We have become accustomed to look for new answers to work’s eternal questions—something about how to make work run better so as to produce better results.
But the most superficial look at the fashions of the last few decades will show that new answers keep promising a lot but actually don’t stand up to the test of time.
How about using the scientific method, evolved over the centuries to generate insight into the natural world, to look at our world of work?
In this blog Jan Gillett explores the Deming, or PDSA (Plan, Do, Study, Act), Cycle as a universal model to help leaders make sense of their goals, how to measure progress, and how to carry out trials to develop improvements.
A model for everyday performance improvement; three questions can be integrated with the Deming / PDSA cycle, and applied at every level from this afternoon’s meeting to developing an organisation’s strategy.
- What are we trying to accomplish?
- How will know if a change is improvement?
- What changes can we make?
It’s easy to come up with complicated ways to change an organisation, but sometimes the simplest of models can be the most powerful. This Three Question Model for everyday performance improvement was developed over twenty years ago by Tom Nolan, Lloyd Provost and colleagues, and has stood the test of time in countless circumstances.
1. The first vital question is ‘What are we trying to accomplish?’
‘Remind me, what are we trying to do?’
This question often seems to emerge half way through a meeting, when the discussion has wandered from the agenda. People then discover that others have several, maybe conflicting, aims in mind, and are hence talking at cross purposes. When the goal is agreed it’s often clear that the right people aren’t there.
We find this confusion extending all the way from a local meeting to an organisation’s whole strategy. When we ask several people in any office or factory what the aim is we are likely to get many different answers. Ask the members of the board and some will say; ‘to maximise profits’ others will say; ‘to satisfy customers’. And these two do not exhaust the possibilities. So, a vital discipline for leaders is to clarify the goal: large and long term or small and immediate.
How can you hope for cooperative improvement efforts if there isn’t consensus on what you are trying to achieve? This is of course not a new idea, but it’s still rare, and hence it can be revolutionary.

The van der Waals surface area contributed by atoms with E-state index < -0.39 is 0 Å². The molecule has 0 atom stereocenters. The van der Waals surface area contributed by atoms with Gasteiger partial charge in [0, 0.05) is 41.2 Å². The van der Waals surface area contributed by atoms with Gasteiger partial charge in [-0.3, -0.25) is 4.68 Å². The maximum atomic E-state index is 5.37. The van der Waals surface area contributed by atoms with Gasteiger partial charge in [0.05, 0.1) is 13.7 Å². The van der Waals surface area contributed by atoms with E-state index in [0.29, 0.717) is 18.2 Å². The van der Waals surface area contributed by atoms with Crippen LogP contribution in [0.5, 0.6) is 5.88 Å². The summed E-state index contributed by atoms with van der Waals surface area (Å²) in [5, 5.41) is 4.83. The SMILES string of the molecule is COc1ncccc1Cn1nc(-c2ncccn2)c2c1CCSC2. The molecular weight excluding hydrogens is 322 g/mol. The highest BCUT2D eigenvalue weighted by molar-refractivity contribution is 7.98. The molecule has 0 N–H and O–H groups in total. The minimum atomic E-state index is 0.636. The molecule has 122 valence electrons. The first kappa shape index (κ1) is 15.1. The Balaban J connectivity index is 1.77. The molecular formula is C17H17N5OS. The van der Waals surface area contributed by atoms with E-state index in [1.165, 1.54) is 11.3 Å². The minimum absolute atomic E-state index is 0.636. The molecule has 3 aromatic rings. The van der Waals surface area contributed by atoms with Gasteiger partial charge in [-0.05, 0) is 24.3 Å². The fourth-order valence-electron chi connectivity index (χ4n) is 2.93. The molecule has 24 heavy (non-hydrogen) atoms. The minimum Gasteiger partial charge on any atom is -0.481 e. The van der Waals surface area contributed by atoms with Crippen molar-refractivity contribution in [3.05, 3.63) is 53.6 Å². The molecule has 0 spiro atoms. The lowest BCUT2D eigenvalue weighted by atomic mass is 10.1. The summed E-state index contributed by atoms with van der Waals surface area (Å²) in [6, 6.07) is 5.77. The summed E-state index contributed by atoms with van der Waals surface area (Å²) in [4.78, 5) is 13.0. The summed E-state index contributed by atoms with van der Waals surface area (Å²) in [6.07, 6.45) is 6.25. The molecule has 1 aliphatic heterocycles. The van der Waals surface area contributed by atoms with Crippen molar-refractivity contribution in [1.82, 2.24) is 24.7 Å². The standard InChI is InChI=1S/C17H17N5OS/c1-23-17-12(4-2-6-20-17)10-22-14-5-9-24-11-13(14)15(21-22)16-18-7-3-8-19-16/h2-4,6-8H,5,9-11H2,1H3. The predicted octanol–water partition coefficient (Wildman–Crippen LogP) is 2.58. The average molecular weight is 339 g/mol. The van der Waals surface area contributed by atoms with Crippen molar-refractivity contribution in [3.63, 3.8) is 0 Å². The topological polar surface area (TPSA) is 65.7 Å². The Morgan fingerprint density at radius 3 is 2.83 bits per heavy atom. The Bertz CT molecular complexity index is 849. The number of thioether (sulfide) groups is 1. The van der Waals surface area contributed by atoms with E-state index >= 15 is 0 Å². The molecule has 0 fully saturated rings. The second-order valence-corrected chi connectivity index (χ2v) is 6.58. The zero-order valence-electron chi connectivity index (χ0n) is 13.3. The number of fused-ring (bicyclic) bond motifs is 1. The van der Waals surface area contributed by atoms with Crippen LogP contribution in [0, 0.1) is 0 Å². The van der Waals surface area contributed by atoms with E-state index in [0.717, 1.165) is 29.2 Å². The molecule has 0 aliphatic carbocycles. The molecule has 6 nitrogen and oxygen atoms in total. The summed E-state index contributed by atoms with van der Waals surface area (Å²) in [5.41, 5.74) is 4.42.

That’s good then, we’ve agreed the goal, can we just get on with actions now please?
2. Well, no, as the second vital question is: ‘How will we know if a change is improvement?’
This may also seem obvious but it’s rarely thought through. Without a good answer you can’t know if you are making progress. We find some managers concentrating on cost, others on service levels, still others on innovation, all thinking their measure is the one that counts. Especially if it’s related to a target or bonus.
Many measures are too late, only emerging after the product is finished or the customer has experienced the service – just think of all those surveys after the flight / holiday / service call. Many are not accurate or representative. Few represent the live state of the process.
If you are going to lead improvement you need to understand how your work is working, as it is working. Just as a chef tastes the dishes during the cooking, you have to develop meaningful in-process measures, as well as results criteria, that relate to your goal.
3. What changes shall we make that will result in improvement?
Only now can the third question be addressed sensibly. The first two questions thus form a wonderful introduction to making your work work better through the Deming Cycle —Plan-Do-Study-Act. This is the model that brings the scientific method to life for managers and leaders, and that lies behind the continuing revolution in cost, quality and innovation across much of the world’s automotive and aerospace industries.
The Three Question Model is useful for any leader in any role, and in my book, Making your work work I explain how to use it at every stage from understanding one’s customers to making improvements in how the work flows, how to respond to problems and how to prevent them from occurring in the first place. It is a cycle, and leaders must make it revolve, as rapidly as possible, and although it is old, it is still revolutionary.